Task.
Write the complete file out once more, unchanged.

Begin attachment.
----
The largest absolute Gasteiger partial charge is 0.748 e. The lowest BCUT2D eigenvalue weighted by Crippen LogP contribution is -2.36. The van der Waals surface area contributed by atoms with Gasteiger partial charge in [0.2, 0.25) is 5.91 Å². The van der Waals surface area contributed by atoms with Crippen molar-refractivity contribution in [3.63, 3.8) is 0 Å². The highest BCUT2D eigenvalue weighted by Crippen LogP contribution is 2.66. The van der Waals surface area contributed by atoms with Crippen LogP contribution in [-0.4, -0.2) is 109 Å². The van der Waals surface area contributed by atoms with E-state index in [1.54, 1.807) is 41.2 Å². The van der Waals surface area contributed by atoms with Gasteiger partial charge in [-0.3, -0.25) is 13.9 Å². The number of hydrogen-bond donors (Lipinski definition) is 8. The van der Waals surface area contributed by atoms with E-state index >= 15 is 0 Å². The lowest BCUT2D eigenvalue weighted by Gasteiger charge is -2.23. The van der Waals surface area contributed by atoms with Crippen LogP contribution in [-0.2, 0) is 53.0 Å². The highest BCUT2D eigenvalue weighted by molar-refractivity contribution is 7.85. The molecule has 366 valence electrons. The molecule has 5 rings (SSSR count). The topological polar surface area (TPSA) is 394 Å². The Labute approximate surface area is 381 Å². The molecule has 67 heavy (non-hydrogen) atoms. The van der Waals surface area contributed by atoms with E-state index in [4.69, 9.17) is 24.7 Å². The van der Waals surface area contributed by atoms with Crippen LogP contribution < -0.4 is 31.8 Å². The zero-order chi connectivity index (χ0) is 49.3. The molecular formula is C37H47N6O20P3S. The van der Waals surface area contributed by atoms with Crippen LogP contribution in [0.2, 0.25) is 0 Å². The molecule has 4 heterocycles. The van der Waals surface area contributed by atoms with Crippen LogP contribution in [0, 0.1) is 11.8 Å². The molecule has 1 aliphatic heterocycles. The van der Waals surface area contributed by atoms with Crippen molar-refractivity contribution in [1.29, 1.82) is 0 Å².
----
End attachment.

The largest absolute Gasteiger partial charge is 0.748 e. The lowest BCUT2D eigenvalue weighted by Crippen LogP contribution is -2.36. The van der Waals surface area contributed by atoms with Gasteiger partial charge in [0.2, 0.25) is 5.91 Å². The van der Waals surface area contributed by atoms with Crippen molar-refractivity contribution in [3.63, 3.8) is 0 Å². The highest BCUT2D eigenvalue weighted by Crippen LogP contribution is 2.66. The van der Waals surface area contributed by atoms with Crippen LogP contribution in [-0.4, -0.2) is 109 Å². The van der Waals surface area contributed by atoms with E-state index in [1.54, 1.807) is 41.2 Å². The van der Waals surface area contributed by atoms with Gasteiger partial charge in [-0.3, -0.25) is 13.9 Å². The number of hydrogen-bond donors (Lipinski definition) is 8. The van der Waals surface area contributed by atoms with E-state index >= 15 is 0 Å². The lowest BCUT2D eigenvalue weighted by Gasteiger charge is -2.23. The van der Waals surface area contributed by atoms with Crippen LogP contribution in [-0.2, 0) is 53.0 Å². The highest BCUT2D eigenvalue weighted by molar-refractivity contribution is 7.85. The molecule has 366 valence electrons. The molecule has 5 rings (SSSR count). The topological polar surface area (TPSA) is 394 Å². The Labute approximate surface area is 381 Å². The molecule has 67 heavy (non-hydrogen) atoms. The van der Waals surface area contributed by atoms with E-state index in [4.69, 9.17) is 24.7 Å². The van der Waals surface area contributed by atoms with Crippen LogP contribution < -0.4 is 31.8 Å². The zero-order chi connectivity index (χ0) is 49.3. The molecular formula is C37H47N6O20P3S. The van der Waals surface area contributed by atoms with Crippen LogP contribution in [0.2, 0.25) is 0 Å². The molecule has 4 heterocycles. The van der Waals surface area contributed by atoms with Crippen LogP contribution in [0, 0.1) is 11.8 Å². The molecule has 1 aliphatic heterocycles. The van der Waals surface area contributed by atoms with Crippen molar-refractivity contribution in [1.29, 1.82) is 0 Å².